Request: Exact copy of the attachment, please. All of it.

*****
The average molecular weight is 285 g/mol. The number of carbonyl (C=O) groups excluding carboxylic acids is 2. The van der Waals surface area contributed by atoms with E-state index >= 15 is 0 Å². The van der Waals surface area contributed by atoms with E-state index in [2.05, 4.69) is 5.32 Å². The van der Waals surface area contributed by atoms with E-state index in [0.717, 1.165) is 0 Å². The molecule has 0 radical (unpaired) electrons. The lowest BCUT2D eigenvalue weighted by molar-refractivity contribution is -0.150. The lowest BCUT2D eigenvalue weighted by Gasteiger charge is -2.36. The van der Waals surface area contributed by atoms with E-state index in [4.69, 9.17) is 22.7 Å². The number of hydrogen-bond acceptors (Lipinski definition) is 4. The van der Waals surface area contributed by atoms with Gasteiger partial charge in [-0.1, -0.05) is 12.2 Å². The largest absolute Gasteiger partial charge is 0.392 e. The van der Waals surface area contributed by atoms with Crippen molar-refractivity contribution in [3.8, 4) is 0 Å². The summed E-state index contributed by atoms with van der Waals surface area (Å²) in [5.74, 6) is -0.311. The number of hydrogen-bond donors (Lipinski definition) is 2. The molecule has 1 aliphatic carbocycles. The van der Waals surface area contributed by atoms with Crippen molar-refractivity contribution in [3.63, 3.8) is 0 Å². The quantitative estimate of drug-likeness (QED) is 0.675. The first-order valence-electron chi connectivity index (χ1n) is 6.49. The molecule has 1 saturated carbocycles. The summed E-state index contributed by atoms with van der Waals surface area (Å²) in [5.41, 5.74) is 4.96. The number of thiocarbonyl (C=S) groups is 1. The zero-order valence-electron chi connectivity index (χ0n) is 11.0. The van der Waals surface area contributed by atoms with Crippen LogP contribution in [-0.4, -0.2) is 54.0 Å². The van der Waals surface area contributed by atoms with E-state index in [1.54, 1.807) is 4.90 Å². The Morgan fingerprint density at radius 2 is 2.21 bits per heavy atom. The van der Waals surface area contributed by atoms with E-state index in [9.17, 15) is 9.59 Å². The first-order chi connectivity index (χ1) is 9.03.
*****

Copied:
The average molecular weight is 285 g/mol. The number of carbonyl (C=O) groups excluding carboxylic acids is 2. The van der Waals surface area contributed by atoms with E-state index >= 15 is 0 Å². The van der Waals surface area contributed by atoms with E-state index in [2.05, 4.69) is 5.32 Å². The van der Waals surface area contributed by atoms with E-state index in [0.717, 1.165) is 0 Å². The molecule has 0 radical (unpaired) electrons. The lowest BCUT2D eigenvalue weighted by molar-refractivity contribution is -0.150. The lowest BCUT2D eigenvalue weighted by Gasteiger charge is -2.36. The van der Waals surface area contributed by atoms with E-state index in [4.69, 9.17) is 22.7 Å². The number of hydrogen-bond acceptors (Lipinski definition) is 4. The van der Waals surface area contributed by atoms with Gasteiger partial charge in [-0.1, -0.05) is 12.2 Å². The largest absolute Gasteiger partial charge is 0.392 e. The van der Waals surface area contributed by atoms with Crippen molar-refractivity contribution in [3.8, 4) is 0 Å². The summed E-state index contributed by atoms with van der Waals surface area (Å²) in [5.74, 6) is -0.311. The number of hydrogen-bond donors (Lipinski definition) is 2. The molecule has 1 aliphatic carbocycles. The van der Waals surface area contributed by atoms with Crippen molar-refractivity contribution in [3.63, 3.8) is 0 Å². The quantitative estimate of drug-likeness (QED) is 0.675. The first-order valence-electron chi connectivity index (χ1n) is 6.49. The molecule has 1 saturated carbocycles. The summed E-state index contributed by atoms with van der Waals surface area (Å²) in [5.41, 5.74) is 4.96. The number of thiocarbonyl (C=S) groups is 1. The zero-order valence-electron chi connectivity index (χ0n) is 11.0. The van der Waals surface area contributed by atoms with Crippen LogP contribution in [-0.4, -0.2) is 54.0 Å². The van der Waals surface area contributed by atoms with E-state index in [1.54, 1.807) is 4.90 Å². The Morgan fingerprint density at radius 2 is 2.21 bits per heavy atom. The van der Waals surface area contributed by atoms with E-state index in [9.17, 15) is 9.59 Å². The first-order chi connectivity index (χ1) is 9.03.